Later in life, working as an Operating Engineer in Local 825, he helped to construct the Verrazano Narrows Bridge, and also worked as a marine equipment surplus supplier, running generators and welding equipment. Braddock and his wife Mae raised their three children, Jay, Howard and Rosemarie, in a house they bought in North Bergen, New Jersey.[2]

On his passing in 1974 at the age of 69, James W. Braddock was interred in the Mount Carmel Cemetery in Tenafly, New Jersey. He was inducted into the International Boxing Hall of Fame in 2001. The James J. Braddock North Hudson County Park in North Bergen is named in his honor.

[edit] The film: Cinderella Man
The 2005 biographical film Cinderella Man tells the story of James J. Braddock. Directed by Ron Howard, and starring Russell Crowe as Braddock with Renée Zellweger as his wife Mae, the movie had an estimated budget of $88 million, but only managed to gross $108.5 million world-wide. Paul Giamatti, playing Braddock's manager Joe Gould, was nominated for the Academy Award for Best Supporting Actor. The role of neighbor Sara Wilson was played by Rosemarie DeWitt, who is Braddock's real-life granddaughter (daughter of Braddock's daughter Rosemarie Braddock and husband Kenny DeWitt).

Although the film received many positive reviews (80% were positive according to, some critics argued that part of Braddock's journey was glamorized too much by director Ron Howard.[citation needed] One example is that throughout the film, Max Baer (Braddock's final opponent at the climax of the movie) is portrayed in a semi-hostile (and inaccurate) manner. The character of Baer in the movie is portrayed as an arrogant villain who shows no remorse after killing men in the ring. In reality, Baer was badly shaken by the one death he caused, giving money to the family of his victim and putting the victim's children through at the University of Notre Dame, which Baer regarded as the best Catholic university in America.[citation needed] Baer's son, actor Max Baer Jr. of The Beverly Hillbillies fame, has stated that he remembered his father having nightmares over the bout. [3]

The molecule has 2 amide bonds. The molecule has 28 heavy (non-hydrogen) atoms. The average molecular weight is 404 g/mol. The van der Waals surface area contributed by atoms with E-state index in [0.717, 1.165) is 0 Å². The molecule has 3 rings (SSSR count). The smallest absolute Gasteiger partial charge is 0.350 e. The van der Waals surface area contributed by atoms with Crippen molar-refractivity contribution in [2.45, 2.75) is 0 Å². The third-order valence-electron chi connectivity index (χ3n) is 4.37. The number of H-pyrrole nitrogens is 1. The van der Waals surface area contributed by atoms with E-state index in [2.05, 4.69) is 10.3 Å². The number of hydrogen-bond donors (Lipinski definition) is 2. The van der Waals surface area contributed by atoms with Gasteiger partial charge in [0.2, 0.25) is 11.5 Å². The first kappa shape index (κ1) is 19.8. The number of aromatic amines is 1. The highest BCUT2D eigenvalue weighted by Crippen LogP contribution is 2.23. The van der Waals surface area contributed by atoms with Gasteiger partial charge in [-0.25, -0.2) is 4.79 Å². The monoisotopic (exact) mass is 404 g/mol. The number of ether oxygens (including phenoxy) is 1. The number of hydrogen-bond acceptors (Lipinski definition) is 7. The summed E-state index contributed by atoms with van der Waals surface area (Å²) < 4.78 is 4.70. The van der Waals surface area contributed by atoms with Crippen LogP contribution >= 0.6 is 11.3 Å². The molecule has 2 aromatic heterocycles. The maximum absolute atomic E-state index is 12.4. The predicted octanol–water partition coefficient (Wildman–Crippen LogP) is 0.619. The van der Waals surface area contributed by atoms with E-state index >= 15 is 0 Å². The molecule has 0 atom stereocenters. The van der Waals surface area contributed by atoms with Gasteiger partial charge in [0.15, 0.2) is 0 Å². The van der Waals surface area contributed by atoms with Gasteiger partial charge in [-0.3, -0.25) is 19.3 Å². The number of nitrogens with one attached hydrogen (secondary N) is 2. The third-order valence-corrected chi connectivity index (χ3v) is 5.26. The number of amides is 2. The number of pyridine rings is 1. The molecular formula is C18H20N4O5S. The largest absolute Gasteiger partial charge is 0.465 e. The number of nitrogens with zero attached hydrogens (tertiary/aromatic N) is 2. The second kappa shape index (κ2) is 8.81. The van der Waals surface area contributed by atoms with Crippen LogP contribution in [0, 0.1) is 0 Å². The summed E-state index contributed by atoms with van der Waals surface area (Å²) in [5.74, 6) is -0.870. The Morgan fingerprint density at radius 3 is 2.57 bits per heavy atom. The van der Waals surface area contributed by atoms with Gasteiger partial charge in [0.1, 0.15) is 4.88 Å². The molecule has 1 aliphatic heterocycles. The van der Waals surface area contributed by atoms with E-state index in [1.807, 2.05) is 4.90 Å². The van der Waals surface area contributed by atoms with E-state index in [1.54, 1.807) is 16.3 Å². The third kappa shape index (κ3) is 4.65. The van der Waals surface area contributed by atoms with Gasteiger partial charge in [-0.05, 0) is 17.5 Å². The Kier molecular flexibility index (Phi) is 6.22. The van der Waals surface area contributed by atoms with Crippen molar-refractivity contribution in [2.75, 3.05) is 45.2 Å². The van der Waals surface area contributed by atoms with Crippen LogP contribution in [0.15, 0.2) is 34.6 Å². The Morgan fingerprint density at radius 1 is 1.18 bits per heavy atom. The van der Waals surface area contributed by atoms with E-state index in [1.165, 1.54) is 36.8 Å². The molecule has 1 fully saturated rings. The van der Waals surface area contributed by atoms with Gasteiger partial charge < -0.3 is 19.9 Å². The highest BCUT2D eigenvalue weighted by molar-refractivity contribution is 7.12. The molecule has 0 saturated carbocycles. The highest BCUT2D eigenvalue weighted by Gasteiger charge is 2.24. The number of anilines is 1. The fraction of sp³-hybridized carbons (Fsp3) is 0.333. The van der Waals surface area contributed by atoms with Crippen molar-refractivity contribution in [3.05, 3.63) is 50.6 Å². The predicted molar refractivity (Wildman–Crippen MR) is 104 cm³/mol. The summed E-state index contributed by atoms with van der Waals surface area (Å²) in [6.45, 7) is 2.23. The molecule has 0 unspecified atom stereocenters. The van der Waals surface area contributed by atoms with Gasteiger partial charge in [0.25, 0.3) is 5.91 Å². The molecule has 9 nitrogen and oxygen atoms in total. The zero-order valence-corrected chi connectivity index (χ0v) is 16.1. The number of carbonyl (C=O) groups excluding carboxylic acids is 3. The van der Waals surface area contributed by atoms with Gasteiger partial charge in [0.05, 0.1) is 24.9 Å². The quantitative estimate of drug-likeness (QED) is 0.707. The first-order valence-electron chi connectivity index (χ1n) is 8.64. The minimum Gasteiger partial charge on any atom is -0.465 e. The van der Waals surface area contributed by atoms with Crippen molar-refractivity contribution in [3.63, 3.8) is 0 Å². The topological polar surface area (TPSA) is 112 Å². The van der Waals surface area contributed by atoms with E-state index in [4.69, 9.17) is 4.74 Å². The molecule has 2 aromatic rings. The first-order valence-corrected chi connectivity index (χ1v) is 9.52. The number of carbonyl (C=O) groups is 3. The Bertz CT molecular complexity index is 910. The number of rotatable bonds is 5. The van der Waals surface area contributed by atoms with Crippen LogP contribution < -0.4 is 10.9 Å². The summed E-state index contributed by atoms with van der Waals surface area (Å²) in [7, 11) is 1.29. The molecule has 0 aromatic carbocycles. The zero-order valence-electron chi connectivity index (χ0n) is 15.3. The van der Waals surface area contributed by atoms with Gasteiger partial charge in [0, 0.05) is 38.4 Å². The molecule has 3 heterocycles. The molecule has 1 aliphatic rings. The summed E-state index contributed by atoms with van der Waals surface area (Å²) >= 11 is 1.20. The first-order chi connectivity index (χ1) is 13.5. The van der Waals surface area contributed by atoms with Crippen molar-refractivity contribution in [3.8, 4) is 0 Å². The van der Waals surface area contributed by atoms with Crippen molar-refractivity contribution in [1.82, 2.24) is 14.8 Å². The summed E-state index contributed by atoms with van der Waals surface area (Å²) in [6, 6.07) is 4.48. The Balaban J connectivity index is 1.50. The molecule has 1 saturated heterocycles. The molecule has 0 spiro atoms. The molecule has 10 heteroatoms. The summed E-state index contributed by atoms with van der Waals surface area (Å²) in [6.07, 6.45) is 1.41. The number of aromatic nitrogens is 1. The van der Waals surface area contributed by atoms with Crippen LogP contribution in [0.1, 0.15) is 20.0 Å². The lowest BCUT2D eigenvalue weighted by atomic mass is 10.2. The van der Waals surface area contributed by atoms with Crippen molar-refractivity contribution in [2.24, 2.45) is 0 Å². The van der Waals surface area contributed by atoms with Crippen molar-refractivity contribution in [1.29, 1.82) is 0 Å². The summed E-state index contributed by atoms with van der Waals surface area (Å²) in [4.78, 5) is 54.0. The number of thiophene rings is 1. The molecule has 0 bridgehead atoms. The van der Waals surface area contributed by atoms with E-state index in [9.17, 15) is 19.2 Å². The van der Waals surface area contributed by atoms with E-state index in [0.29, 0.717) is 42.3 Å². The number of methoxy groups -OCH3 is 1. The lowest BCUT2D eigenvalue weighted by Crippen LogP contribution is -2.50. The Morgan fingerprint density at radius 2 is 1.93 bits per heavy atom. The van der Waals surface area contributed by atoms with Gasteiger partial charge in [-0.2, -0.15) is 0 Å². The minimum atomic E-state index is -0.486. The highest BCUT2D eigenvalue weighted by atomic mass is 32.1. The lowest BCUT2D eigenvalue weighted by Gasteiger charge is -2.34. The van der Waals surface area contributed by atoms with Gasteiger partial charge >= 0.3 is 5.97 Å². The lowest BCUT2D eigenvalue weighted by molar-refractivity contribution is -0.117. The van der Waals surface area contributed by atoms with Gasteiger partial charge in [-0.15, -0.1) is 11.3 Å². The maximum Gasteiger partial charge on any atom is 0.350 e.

Max Baer was flamboyant and high spirited, laughing and joking with regularity. However, this was more for show than to be malicious. In reality he was regarded by those who knew him best as humble, gentle, and sensitive, once remarking, "The only thing I don't like about boxing is that usually some guy gets hurt, and it's not me."

However, short of this one discredit, the film was said to be fairly accurate, though the film is seen from the perspective of Braddock, who viewed Baer in this way, particularly after the disparaging remarks made by Baer about Braddock's wife during the fight.[citation needed]

Braddock once remarked, "If he said those things to upset me, he succeeded, and he also lost. The guy obviously didn't know what kind of a guy I am, or he would have kept his gloves up and his mouth shut."[citation needed] These words are themselves paraphrased in the movie toward the end of one round. The scene in which Baer quarrels with Braddock at a restaurant was also based on a real life incident,[citation needed] although the true circumstances of the altercation remain unclear.


Post a Comment

Subscribe to Post Comments [Atom]

<< Home